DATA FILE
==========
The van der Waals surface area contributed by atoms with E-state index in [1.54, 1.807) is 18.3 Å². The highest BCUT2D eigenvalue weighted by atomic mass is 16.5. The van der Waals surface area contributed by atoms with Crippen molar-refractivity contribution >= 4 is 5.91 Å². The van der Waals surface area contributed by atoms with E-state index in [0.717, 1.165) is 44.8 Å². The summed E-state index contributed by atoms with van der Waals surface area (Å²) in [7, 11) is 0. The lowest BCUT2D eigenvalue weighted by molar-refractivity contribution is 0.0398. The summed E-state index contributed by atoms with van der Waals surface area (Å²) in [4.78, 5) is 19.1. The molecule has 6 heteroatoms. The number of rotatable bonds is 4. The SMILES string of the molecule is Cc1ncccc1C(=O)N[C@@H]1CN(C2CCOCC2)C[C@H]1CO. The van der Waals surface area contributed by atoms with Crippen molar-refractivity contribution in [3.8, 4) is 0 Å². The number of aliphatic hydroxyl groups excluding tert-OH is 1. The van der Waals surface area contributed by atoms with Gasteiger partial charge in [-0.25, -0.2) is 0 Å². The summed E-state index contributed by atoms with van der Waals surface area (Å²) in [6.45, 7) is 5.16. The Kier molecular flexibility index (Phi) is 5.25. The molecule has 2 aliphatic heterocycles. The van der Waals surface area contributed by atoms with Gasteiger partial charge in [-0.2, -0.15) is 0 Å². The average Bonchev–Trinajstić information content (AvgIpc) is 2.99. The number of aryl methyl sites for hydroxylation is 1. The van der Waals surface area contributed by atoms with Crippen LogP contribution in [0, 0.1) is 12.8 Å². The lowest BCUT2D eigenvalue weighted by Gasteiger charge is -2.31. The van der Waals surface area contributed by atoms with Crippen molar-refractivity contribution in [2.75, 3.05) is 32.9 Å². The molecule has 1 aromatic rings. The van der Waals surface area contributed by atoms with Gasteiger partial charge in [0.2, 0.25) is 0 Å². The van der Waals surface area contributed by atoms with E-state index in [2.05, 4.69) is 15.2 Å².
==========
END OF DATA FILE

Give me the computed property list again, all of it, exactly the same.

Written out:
The van der Waals surface area contributed by atoms with E-state index in [1.54, 1.807) is 18.3 Å². The highest BCUT2D eigenvalue weighted by atomic mass is 16.5. The van der Waals surface area contributed by atoms with Crippen molar-refractivity contribution >= 4 is 5.91 Å². The van der Waals surface area contributed by atoms with E-state index in [0.717, 1.165) is 44.8 Å². The summed E-state index contributed by atoms with van der Waals surface area (Å²) in [7, 11) is 0. The lowest BCUT2D eigenvalue weighted by molar-refractivity contribution is 0.0398. The summed E-state index contributed by atoms with van der Waals surface area (Å²) in [4.78, 5) is 19.1. The molecule has 6 heteroatoms. The number of rotatable bonds is 4. The SMILES string of the molecule is Cc1ncccc1C(=O)N[C@@H]1CN(C2CCOCC2)C[C@H]1CO. The van der Waals surface area contributed by atoms with Crippen molar-refractivity contribution in [3.8, 4) is 0 Å². The number of aliphatic hydroxyl groups excluding tert-OH is 1. The van der Waals surface area contributed by atoms with Gasteiger partial charge in [-0.25, -0.2) is 0 Å². The summed E-state index contributed by atoms with van der Waals surface area (Å²) in [6.45, 7) is 5.16. The Kier molecular flexibility index (Phi) is 5.25. The molecule has 2 aliphatic heterocycles. The van der Waals surface area contributed by atoms with Gasteiger partial charge in [-0.2, -0.15) is 0 Å². The average Bonchev–Trinajstić information content (AvgIpc) is 2.99. The number of aryl methyl sites for hydroxylation is 1. The van der Waals surface area contributed by atoms with Crippen LogP contribution in [0, 0.1) is 12.8 Å². The lowest BCUT2D eigenvalue weighted by Gasteiger charge is -2.31. The van der Waals surface area contributed by atoms with Crippen molar-refractivity contribution in [2.75, 3.05) is 32.9 Å². The molecule has 1 aromatic rings. The van der Waals surface area contributed by atoms with Gasteiger partial charge in [0.2, 0.25) is 0 Å². The van der Waals surface area contributed by atoms with E-state index in [2.05, 4.69) is 15.2 Å².